Do Higher Taxes Really Chase Out The Rich, Or Just Gerard Depardieu?

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Gerard Depardieu
French actor Gerard Depardieu was removed from a Paris to Dublin flight after urinating in the aisle. Cabin crew would not allow Depardieu access to the toilet as the plane was on the runway ready to take-off. The actor apparently could not wait so began urinating into a small Evian water bottle, which then overflowed.

 

As was widely reported over the weekend, the French actor Gerard Depardieu got into a public scuffle when he bid adieu to his high-priced native country and decamped for the more tax-friendly Belgium.

In the wake of the Socialist government’s 75 percent marginal tax rate for incomes above 1 million euros, or $1.3 million, the 63-year-old actor last week announced that he is moving to the small Belgian town of Nechin, just over the French border.

The move didn’t sit well with French officials. In an interview with the France 2 TV network, Prime Minister Jean-Marc Ayrault blasted Depardieu’s decision as “pathetic” at a time when the country is facing severe unemployment and cutbacks. “I find this quite shabby,” he said in the interview, according to BBC. “All that just to avoid paying tax. Paying a tax is an act of solidarity, a patriotic act.”

France’s 75 percent tax rate, the highest in Europe, will take effect next year. In Belgium the highest rate is 50 percent. According to Depardieu, the lower tax rate was not the only reason for his move, but he nevertheless fired back at Ayrault with fierce vitriol. In an open letter to the prime minister, Depardieu wrote that he paid an 85 percent tax rate in 2012 and a total of $190 million in taxes throughout his life. “At no time have I failed in my duties,” he wrote. “The historic films in which I took part bear witness to my love of France and its history.”

Depardieu, who has attracted bad headlines for public drunkenness in recent years, added that he is leaving the country because the French government punishes “success, creation and talent.” “Who are you to judge me so, I ask you, Mr. Ayrault?” he continued. “Despite my excesses, my appetite and my love of life, I am a free being, sir, and I will remain polite.”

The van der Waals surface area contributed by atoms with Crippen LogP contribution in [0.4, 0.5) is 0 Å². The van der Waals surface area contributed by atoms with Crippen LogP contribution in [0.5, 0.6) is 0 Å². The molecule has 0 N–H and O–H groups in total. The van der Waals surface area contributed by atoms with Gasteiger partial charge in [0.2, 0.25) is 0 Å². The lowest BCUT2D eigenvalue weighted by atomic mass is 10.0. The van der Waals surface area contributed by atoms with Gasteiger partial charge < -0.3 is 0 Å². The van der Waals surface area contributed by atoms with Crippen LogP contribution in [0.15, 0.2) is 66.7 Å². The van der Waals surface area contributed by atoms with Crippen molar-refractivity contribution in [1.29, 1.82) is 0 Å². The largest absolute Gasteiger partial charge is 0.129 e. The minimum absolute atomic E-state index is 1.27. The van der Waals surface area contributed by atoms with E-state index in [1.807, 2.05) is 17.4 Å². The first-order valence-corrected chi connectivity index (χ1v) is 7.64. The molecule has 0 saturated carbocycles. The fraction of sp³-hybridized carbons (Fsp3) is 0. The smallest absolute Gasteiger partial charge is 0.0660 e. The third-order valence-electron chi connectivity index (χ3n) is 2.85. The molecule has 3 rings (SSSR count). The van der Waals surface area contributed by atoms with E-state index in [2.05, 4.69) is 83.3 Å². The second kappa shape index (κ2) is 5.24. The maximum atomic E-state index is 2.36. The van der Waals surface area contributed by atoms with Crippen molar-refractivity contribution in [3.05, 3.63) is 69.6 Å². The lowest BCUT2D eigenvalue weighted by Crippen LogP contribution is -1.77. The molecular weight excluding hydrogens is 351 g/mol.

The actor concluded by saying that he is sending back his passport and social security card. “We no longer have the same country,” he wrote. “I’m a true European, a citizen of the world.”

French President Francois Hollande approved the 75 percent tax rate in October, provoking the ire of entrepreneurs and bankers who threatened to move their businesses to London. The decision was widely seen by economists -- both in Europe and the United States -- as particularly burdensome and excessively harsh. If nothing else, Depardieu’s high-profile move has given ammunition to conservatives in the United States who have long argued that higher taxes on the wealthy chase them out, thereby offsetting any additional revenue they might have been taken in.

However, there is a key difference between the U.S. and European tax models that render such comparisons tenuous at best: American income tax operates on a worldwide basis. That means American citizens who flee the country are still subject U.S. taxes -- unless they renounce their citizenship, which is not so easy a task. Secondly, Americans who do successfully obtain a foreign citizenship are then subject to a hefty exit tax.

Not so in Europe, where residents can freely hop to another country and pay income tax based solely on their residence. Such simplicity, which many have argued is fairer than the American system, has made it that much easier for Depardieu -- and countless European tax exiles -- to jump ship when they feel they’re being overtaxed. Indeed, some statistics have shown that as many as two-thirds of the top earners in Britain have fled the U.K. since 2010, when their tax rate was hiked from 40 to 50 percent.

In America, meanwhile, opinions differ as to whether or not higher taxes cause wealthy residents to flee at the state level. In August of last year, a study by the Center on Budget and Policy Priorities, reported that, while some rich residents do flee their home states to avoid higher taxes, “the effects of tax increases on migration are, at most, small -- so small that states that raise income taxes on the most affluent households can be assured of a substantial net gain in revenue.” However, in July, a report by the anti-tax group Change Maryland countered that claim, reporting that 31,000 wealthy Marylanders fled the state since 2007 in response to a so-called millionaire tax.     

Seeing how Depardieu -- France’s most notable actor worldwide -- has now exacerbated the argument, the debate is sure to continue on both sides of the Atlantic. Now, if Audrey Tautou moves out anytime soon, France could really have a problem. 

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